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I can access member functions of a null shared_ptr object :

#include <memory>
#include <iostream>

class A
{
public:
    int getNum() {return 1234;}
};

int main()
{
    std::shared_ptr<A> pA(nullptr);
    std::cout << pA->getNum() << std::endl;
}

returns 1234 while I was expecting an exception. Same result happens for

std::shared_ptr<A> pA();

or

std::shared_ptr<A> pA();
pA.reset();

Is this really the expected behaviour ? If it is what is the corect shared_ptr defination that throws an exception in case of a member function call ?

Using VS2010.

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3 Answers 3

up vote 5 down vote accepted

Technically, what you did here does entail undefined behavior. However, because your getNum method is not virtual and makes no use whatsoever of this, it happens not to crash this time. To see why, imagine that the compiler internally rewrote your program like so:

class A { };

int A_getNum(A* this) { return 1234; }

int main()
{
  A* pA = 0;
  std::cout << A_getNum(pA) << '\n';
}

You can see that the null pointer is never dereferenced even though there is no actual A object, so it doesn't crash. The shared_ptr is irrelevant -- you'd get the same effect if you'd used a bare pointer.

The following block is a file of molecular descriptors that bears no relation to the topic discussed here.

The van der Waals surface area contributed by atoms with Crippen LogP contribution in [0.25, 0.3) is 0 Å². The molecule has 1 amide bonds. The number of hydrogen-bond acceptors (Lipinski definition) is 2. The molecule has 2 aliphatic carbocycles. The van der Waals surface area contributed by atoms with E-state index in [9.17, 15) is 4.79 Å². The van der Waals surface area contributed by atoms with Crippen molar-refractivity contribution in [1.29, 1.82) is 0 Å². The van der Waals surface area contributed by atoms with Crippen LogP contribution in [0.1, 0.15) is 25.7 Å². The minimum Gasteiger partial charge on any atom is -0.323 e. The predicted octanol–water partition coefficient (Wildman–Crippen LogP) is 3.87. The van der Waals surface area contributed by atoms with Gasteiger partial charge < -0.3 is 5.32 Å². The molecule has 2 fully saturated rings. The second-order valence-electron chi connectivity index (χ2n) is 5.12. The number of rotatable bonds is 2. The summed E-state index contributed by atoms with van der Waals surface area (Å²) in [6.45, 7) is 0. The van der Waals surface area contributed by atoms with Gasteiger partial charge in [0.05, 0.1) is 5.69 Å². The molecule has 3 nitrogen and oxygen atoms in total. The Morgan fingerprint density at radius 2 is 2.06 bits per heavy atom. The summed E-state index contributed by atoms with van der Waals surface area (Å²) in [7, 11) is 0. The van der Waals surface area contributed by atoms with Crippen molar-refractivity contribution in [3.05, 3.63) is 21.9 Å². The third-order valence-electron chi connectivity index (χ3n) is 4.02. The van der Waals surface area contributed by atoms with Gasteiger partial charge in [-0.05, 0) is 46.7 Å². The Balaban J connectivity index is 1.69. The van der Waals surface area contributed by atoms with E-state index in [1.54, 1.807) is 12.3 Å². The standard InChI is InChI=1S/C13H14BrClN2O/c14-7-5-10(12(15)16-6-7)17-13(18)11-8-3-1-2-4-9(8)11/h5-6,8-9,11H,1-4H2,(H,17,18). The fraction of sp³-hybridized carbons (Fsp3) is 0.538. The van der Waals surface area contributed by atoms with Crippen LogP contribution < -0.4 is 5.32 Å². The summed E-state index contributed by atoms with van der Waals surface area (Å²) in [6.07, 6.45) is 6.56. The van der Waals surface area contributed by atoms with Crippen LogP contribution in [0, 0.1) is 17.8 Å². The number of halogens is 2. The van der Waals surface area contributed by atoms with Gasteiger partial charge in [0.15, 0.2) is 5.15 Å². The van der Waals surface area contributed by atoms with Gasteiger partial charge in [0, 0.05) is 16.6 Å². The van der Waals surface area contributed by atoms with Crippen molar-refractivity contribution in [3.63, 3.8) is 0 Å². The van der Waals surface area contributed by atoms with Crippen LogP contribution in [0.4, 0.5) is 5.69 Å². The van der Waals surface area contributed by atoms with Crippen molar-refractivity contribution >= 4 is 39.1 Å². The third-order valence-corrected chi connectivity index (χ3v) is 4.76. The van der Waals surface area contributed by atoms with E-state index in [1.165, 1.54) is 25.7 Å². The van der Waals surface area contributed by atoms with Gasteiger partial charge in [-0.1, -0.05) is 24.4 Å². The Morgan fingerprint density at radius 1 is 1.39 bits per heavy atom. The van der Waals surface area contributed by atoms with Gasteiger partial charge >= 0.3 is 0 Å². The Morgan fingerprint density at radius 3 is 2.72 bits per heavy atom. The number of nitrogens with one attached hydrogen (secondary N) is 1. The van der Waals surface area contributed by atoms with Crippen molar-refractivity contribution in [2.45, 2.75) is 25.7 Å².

If you want to force shared_ptr to crash you whenever -> is used on a null pointer, um, I don't believe there's anything standard. Your compiler may have a debugging option you can turn on, though -- for instance, if I compile your program with gcc 4.5 and -D_GLIBCXX_DEBUG, I get

$ ./a.out 
/usr/include/c++/4.5/bits/shared_ptr_base.h:710: 
_Tp* std::__shared_ptr<_Tp, _Lp>::operator->() const 
[with _Tp = A, __gnu_cxx::_Lock_policy _Lp = (__gnu_cxx::_Lock_policy)2u]: 
Assertion '_M_ptr != 0' failed.
Aborted

Can't help you with MSVC, sorry.

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Calling operator->() on a shared_ptr requires [util.smartptr.shared.obs]:

5 Requires: get() != 0.

This means that if get() == 0 when you call operator->(), you get undefined behavior. Undefined behavior means anything can happen: You could get an exception. You could get your expected result (whatever that is). You could back up all of the toilets in the closest major city. There's just no telling.

No matter what your implementation is doing with this code, the implementation is correct.

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The full answer is here:

When does invoking a member function on a null instance result in undefined behavior?

The short answer is that, yes, this is undefined behavior (or, at least, is not unambiguously defined in the spec), and that the actual behavior is not unreasonable given that it knows the type statically and doesn't refer to any data within it. However, counting on this behavior is almost certainly not a good idea.

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